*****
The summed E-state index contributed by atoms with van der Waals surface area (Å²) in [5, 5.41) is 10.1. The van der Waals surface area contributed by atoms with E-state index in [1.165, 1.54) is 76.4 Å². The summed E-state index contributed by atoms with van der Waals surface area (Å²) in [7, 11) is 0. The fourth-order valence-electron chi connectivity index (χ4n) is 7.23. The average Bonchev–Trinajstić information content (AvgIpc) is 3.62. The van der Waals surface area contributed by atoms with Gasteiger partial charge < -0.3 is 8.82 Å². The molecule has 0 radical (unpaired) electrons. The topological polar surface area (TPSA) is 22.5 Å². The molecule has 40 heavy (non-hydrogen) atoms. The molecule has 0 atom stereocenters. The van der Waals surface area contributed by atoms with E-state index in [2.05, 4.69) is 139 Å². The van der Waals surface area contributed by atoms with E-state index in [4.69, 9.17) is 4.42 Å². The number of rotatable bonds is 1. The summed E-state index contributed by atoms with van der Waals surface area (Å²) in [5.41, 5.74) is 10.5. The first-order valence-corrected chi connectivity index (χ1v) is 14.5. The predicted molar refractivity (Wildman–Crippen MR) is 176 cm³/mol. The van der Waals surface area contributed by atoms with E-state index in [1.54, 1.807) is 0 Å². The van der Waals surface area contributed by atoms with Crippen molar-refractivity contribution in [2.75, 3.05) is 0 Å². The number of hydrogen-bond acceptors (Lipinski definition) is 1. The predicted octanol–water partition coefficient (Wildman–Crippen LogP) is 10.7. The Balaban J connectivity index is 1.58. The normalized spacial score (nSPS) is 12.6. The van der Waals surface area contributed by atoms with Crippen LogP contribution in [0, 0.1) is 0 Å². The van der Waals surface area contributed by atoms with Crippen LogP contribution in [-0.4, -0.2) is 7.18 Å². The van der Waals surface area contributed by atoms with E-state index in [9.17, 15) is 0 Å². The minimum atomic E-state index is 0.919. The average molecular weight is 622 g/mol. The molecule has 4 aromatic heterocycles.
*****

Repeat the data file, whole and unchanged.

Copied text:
The summed E-state index contributed by atoms with van der Waals surface area (Å²) in [5, 5.41) is 10.1. The van der Waals surface area contributed by atoms with E-state index in [1.165, 1.54) is 76.4 Å². The summed E-state index contributed by atoms with van der Waals surface area (Å²) in [7, 11) is 0. The fourth-order valence-electron chi connectivity index (χ4n) is 7.23. The average Bonchev–Trinajstić information content (AvgIpc) is 3.62. The van der Waals surface area contributed by atoms with Gasteiger partial charge < -0.3 is 8.82 Å². The molecule has 0 radical (unpaired) electrons. The topological polar surface area (TPSA) is 22.5 Å². The molecule has 40 heavy (non-hydrogen) atoms. The molecule has 0 atom stereocenters. The van der Waals surface area contributed by atoms with E-state index in [2.05, 4.69) is 139 Å². The van der Waals surface area contributed by atoms with E-state index in [4.69, 9.17) is 4.42 Å². The number of rotatable bonds is 1. The summed E-state index contributed by atoms with van der Waals surface area (Å²) in [5.41, 5.74) is 10.5. The first-order valence-corrected chi connectivity index (χ1v) is 14.5. The predicted molar refractivity (Wildman–Crippen MR) is 176 cm³/mol. The van der Waals surface area contributed by atoms with E-state index in [1.54, 1.807) is 0 Å². The van der Waals surface area contributed by atoms with Crippen molar-refractivity contribution in [2.75, 3.05) is 0 Å². The number of hydrogen-bond acceptors (Lipinski definition) is 1. The predicted octanol–water partition coefficient (Wildman–Crippen LogP) is 10.7. The Balaban J connectivity index is 1.58. The normalized spacial score (nSPS) is 12.6. The van der Waals surface area contributed by atoms with Crippen LogP contribution in [0, 0.1) is 0 Å². The van der Waals surface area contributed by atoms with Crippen LogP contribution in [-0.4, -0.2) is 7.18 Å². The van der Waals surface area contributed by atoms with E-state index in [9.17, 15) is 0 Å². The minimum atomic E-state index is 0.919. The average molecular weight is 622 g/mol. The molecule has 4 aromatic heterocycles.